My fellow Blue Sky Factory co-worker, Chris Penn, has this one nailed. He leaves IM up most of the day but is very diligent about updating his “away” message. He even has an auto-reply IM that sets proper expectations. It reads – “BSFDND: Please email and do not IM unless you are a BSF employee. Thanks!”
My plan – Set up something similar to Chris. Also, I’ll remind folks that if it’s not something urgent, email will be best. I’ll also selectively turn IM off during the day. Let’s see how that one works.
For the most part, I only fire up Skype if I am expecting a call or if someone IMs me and requests to take the conversation to Skype. This one has not been a huge interrupter for me unless I have it on and forget.
My plan – Continue business as is. This one is working! Simple.
Text and Phone
Part of my job requires me to answer phone calls. The time suck for me is that I’m a talker. I love chatting. Also, like email, I have this compulsive nature of answering every single text and nearly always answering the phone (unless I’m changing a diaper or in the middle of a conversation with someone else).
My plan – Let the FYI-only texts go unanswered and some calls go to VM. If it’s mission critical, they’ll leave a VM, right?
Facebook, LinkedIn, Forums
As Director of Community at Blue Sky Factory, maintaining, growing, and participating in social media channels is an important part of my day. However, they can’t take up my entire day. I think I do a pretty good job at bouncing in and out of places like Facebook (updating wall, replying to comments), LinkedIn (answering questions), and forums (replying to threads). The issue is that I jump in and out randomly.
My plan – Create dedicated time to spend in each channel. I don’t think it will take more than about an hour or so per day. If I can focus, I believe my answers will be more thought out and valuable.
Blogs & Articles
As a guy who speaks to clients, prospects, fans and marketers in general all day long about email marketing and social media, it’s imperative that I’m up-to-date on the latest and greatest. That being said, most of the information is not important right now. Blog posts and articles will be there in an hour, later in the day, tomorrow, next week, etc. The reason I sometimes have upwards of 38 Google Chrome (or Firefox) tabs open at once is I want to read it all.
My plan – Take “reading breaks.” During these set times (possibly first thing in the morning, over coffee), I’ll consume blog posts and article and comment as necessary and appropriate. I will pick a handful to share, similar to Chris Penn’s #the5 and move on. New posts and articles that come in during my non-reading hours will wait until the next break. Also, I’m going to try hard to not read it all. Some days, “delete all” will have to suffice.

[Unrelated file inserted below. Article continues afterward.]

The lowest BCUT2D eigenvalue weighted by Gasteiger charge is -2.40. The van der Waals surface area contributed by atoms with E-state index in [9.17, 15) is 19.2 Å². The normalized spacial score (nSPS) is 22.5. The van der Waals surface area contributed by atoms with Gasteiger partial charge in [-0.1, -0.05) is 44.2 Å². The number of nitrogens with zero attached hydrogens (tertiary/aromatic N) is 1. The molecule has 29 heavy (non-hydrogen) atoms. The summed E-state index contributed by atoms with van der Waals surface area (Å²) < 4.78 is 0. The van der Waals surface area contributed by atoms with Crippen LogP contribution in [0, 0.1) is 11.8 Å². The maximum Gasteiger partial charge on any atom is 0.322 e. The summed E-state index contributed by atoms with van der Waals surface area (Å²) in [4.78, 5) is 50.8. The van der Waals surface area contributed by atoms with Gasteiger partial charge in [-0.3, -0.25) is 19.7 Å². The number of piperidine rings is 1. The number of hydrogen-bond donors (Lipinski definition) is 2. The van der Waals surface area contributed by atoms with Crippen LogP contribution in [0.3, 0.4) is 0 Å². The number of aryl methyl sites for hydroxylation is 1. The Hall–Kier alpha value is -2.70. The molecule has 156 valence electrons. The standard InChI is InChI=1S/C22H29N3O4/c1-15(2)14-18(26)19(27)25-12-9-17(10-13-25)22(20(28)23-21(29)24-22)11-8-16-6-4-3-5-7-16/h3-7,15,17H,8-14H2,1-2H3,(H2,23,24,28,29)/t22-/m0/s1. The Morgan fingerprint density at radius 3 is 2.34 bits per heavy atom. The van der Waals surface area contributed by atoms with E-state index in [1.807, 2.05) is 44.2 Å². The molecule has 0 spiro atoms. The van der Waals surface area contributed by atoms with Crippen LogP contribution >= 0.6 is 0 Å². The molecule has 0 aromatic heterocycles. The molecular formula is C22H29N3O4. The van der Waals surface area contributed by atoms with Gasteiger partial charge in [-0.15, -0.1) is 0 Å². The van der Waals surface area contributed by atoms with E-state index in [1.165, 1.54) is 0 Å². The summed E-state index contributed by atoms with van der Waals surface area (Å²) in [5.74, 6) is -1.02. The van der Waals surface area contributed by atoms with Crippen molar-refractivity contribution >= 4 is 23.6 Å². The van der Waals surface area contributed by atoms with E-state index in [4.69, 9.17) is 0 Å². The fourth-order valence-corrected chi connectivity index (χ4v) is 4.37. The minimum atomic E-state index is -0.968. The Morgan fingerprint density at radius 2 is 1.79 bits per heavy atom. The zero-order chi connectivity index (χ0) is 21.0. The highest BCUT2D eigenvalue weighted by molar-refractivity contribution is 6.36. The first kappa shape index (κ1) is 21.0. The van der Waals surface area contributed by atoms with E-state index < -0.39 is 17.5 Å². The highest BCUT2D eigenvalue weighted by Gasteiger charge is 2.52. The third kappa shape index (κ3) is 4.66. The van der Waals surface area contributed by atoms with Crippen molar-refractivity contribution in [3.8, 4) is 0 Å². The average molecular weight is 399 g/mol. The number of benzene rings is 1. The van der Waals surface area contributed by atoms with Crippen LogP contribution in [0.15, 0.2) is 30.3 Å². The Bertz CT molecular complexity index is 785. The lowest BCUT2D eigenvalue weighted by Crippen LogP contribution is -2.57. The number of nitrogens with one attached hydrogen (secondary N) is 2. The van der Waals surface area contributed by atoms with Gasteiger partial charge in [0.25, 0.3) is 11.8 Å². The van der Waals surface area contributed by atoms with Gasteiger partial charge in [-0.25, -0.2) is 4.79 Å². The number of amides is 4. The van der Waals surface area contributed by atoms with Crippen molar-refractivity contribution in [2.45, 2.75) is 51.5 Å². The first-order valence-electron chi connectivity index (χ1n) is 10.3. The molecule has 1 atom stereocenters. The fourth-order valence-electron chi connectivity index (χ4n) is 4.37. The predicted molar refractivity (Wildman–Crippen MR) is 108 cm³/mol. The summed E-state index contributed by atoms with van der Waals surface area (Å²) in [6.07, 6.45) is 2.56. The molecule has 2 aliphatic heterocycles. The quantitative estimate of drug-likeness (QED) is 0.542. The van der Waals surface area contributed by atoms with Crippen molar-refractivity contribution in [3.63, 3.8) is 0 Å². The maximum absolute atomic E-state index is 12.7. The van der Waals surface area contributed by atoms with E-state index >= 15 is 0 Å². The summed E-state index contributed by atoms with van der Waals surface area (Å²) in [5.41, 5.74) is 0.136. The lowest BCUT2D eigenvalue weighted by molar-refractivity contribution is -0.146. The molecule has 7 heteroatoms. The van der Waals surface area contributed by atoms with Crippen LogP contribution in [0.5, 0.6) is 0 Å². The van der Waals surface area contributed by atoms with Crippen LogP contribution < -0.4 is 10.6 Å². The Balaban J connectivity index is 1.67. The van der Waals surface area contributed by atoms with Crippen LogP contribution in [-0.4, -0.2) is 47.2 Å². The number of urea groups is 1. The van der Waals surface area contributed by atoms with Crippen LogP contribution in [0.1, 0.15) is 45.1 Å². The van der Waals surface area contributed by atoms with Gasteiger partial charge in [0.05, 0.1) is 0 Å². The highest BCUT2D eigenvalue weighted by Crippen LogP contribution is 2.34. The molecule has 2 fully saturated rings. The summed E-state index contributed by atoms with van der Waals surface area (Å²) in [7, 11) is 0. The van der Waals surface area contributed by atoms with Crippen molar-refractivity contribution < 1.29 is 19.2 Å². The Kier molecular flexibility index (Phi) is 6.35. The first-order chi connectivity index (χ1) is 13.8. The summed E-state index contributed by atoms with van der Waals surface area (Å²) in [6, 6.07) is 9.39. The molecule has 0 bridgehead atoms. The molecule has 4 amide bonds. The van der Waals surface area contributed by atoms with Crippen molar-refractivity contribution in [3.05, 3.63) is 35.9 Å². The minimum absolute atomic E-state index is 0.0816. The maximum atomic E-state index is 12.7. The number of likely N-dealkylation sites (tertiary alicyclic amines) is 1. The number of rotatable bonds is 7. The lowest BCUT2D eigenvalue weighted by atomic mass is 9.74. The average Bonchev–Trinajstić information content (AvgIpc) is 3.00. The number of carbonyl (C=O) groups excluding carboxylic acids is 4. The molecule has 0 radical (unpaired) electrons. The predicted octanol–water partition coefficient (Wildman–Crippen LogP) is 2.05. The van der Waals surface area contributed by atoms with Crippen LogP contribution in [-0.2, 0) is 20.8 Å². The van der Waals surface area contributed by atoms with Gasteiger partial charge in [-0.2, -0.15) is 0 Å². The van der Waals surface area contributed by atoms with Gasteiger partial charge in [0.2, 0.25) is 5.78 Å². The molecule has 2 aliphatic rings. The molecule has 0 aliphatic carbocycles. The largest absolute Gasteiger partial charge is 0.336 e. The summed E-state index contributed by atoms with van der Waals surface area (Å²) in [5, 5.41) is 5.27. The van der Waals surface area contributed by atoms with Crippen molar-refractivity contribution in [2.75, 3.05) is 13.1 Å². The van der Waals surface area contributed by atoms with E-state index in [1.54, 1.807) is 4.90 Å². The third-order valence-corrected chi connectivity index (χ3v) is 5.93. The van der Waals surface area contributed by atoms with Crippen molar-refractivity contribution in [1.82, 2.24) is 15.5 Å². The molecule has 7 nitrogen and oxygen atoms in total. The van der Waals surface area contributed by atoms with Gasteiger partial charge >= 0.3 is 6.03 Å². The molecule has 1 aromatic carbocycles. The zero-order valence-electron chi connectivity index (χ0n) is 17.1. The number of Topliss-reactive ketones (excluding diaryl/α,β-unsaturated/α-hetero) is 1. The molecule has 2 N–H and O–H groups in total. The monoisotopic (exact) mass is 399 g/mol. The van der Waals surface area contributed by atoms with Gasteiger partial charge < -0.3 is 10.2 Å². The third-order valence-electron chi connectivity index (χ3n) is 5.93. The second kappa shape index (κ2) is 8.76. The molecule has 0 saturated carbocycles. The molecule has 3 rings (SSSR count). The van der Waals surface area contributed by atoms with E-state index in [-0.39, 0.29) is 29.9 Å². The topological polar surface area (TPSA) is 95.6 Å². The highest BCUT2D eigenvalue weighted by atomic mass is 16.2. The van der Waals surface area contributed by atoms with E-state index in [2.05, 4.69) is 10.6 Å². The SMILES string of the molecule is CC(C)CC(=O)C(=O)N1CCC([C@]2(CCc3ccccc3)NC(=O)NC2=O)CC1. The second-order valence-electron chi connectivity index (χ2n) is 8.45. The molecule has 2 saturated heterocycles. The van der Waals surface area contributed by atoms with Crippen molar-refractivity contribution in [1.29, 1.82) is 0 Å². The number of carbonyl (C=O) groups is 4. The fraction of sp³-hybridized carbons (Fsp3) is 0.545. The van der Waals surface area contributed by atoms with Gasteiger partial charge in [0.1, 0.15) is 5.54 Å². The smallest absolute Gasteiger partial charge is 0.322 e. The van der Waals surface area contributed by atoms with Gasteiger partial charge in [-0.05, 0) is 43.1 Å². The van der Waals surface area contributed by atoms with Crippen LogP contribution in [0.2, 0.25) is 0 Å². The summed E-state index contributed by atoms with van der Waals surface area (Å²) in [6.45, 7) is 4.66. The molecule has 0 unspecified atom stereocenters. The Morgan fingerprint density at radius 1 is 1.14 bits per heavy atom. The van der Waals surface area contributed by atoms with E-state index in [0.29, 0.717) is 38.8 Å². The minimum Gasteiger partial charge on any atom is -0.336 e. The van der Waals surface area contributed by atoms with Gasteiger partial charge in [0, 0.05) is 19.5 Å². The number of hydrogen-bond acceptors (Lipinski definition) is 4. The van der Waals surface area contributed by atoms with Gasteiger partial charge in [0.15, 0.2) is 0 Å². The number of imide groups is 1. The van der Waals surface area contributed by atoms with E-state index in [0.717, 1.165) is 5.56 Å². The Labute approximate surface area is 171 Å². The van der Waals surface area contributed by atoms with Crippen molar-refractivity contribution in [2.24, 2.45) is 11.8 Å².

This is an area I’ve struggled with for years. Turning it off. Shutting down. Focusing on life outside of the interwebs. It’s become a bit easier since the arrival of Eva, but I still am not great. Family time is critical. Time away from the keyboard and technology is healthy. Part of my refocus is going to include the offline. I need to spend more off-work time with my wife and baby girl.
My plan – I’m often the parent who picks Eva up from daycare in the late afternoon. Once I pick her up, I’ll be offline until the following morning. Similar concept on the weekends. With proper implementation of the above, folks will call or text me if there is an urgent matter. This is going to be the toughest one for me to sustain, but likely the most critical. Family is #1. Bottom line.
Are You Crazy?
So. I know what you are thinking. “DJ! You are such an idealist. There is no way you can actually do this consistently.” My first answer is, “You are right!” I am an idealist. I always have been. I’m becoming a bit more of a realist as I enter the second half of my 30s, but I’m still an idealist. I realize that I may not be able to follow all of these “rules” 100% of the time, but I believe if you don’t set some goals up, write them down, and attempt to stick with them you’ll never have a chance. I’m giving myself a chance in this “Interruption Experiment.”
Who is brave enough to join me on this journey?